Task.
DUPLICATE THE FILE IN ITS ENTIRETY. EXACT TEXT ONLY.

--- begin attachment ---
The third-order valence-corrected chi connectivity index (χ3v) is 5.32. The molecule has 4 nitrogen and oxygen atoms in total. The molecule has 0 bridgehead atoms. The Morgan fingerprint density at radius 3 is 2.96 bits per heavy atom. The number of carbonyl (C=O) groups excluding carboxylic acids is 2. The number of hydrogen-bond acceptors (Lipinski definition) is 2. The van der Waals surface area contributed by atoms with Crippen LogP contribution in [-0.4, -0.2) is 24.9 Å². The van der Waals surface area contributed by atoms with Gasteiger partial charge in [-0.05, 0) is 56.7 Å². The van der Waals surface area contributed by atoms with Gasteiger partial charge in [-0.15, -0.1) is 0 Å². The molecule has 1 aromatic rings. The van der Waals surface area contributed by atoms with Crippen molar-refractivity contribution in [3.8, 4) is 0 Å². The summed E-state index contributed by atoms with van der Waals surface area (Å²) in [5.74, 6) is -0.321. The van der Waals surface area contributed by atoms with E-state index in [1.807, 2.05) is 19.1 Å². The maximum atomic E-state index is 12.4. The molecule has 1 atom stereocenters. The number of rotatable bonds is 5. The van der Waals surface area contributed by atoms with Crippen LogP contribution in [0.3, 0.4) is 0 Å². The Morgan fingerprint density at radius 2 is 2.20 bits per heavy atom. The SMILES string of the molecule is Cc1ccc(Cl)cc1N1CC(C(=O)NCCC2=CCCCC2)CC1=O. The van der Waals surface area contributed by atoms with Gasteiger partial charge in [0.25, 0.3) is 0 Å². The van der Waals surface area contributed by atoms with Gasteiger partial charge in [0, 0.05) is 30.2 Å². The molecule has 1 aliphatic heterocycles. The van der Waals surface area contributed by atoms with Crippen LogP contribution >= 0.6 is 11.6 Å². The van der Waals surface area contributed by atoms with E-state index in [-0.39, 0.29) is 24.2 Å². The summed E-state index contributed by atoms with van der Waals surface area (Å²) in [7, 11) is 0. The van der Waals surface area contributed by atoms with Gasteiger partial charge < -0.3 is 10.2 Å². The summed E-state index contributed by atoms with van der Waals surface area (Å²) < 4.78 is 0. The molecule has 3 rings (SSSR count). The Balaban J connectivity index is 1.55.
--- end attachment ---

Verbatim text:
The third-order valence-corrected chi connectivity index (χ3v) is 5.32. The molecule has 4 nitrogen and oxygen atoms in total. The molecule has 0 bridgehead atoms. The Morgan fingerprint density at radius 3 is 2.96 bits per heavy atom. The number of carbonyl (C=O) groups excluding carboxylic acids is 2. The number of hydrogen-bond acceptors (Lipinski definition) is 2. The van der Waals surface area contributed by atoms with Crippen LogP contribution in [-0.4, -0.2) is 24.9 Å². The van der Waals surface area contributed by atoms with Gasteiger partial charge in [-0.05, 0) is 56.7 Å². The van der Waals surface area contributed by atoms with Gasteiger partial charge in [-0.15, -0.1) is 0 Å². The molecule has 1 aromatic rings. The van der Waals surface area contributed by atoms with Crippen molar-refractivity contribution in [3.8, 4) is 0 Å². The summed E-state index contributed by atoms with van der Waals surface area (Å²) in [5.74, 6) is -0.321. The van der Waals surface area contributed by atoms with E-state index in [1.807, 2.05) is 19.1 Å². The maximum atomic E-state index is 12.4. The molecule has 1 atom stereocenters. The number of rotatable bonds is 5. The van der Waals surface area contributed by atoms with Crippen LogP contribution in [0.3, 0.4) is 0 Å². The Morgan fingerprint density at radius 2 is 2.20 bits per heavy atom. The SMILES string of the molecule is Cc1ccc(Cl)cc1N1CC(C(=O)NCCC2=CCCCC2)CC1=O. The van der Waals surface area contributed by atoms with Gasteiger partial charge in [0.25, 0.3) is 0 Å². The van der Waals surface area contributed by atoms with Gasteiger partial charge in [0, 0.05) is 30.2 Å². The molecule has 1 aliphatic heterocycles. The van der Waals surface area contributed by atoms with Crippen LogP contribution >= 0.6 is 11.6 Å². The van der Waals surface area contributed by atoms with E-state index in [-0.39, 0.29) is 24.2 Å². The summed E-state index contributed by atoms with van der Waals surface area (Å²) in [7, 11) is 0. The van der Waals surface area contributed by atoms with Gasteiger partial charge < -0.3 is 10.2 Å². The summed E-state index contributed by atoms with van der Waals surface area (Å²) < 4.78 is 0. The molecule has 3 rings (SSSR count). The Balaban J connectivity index is 1.55.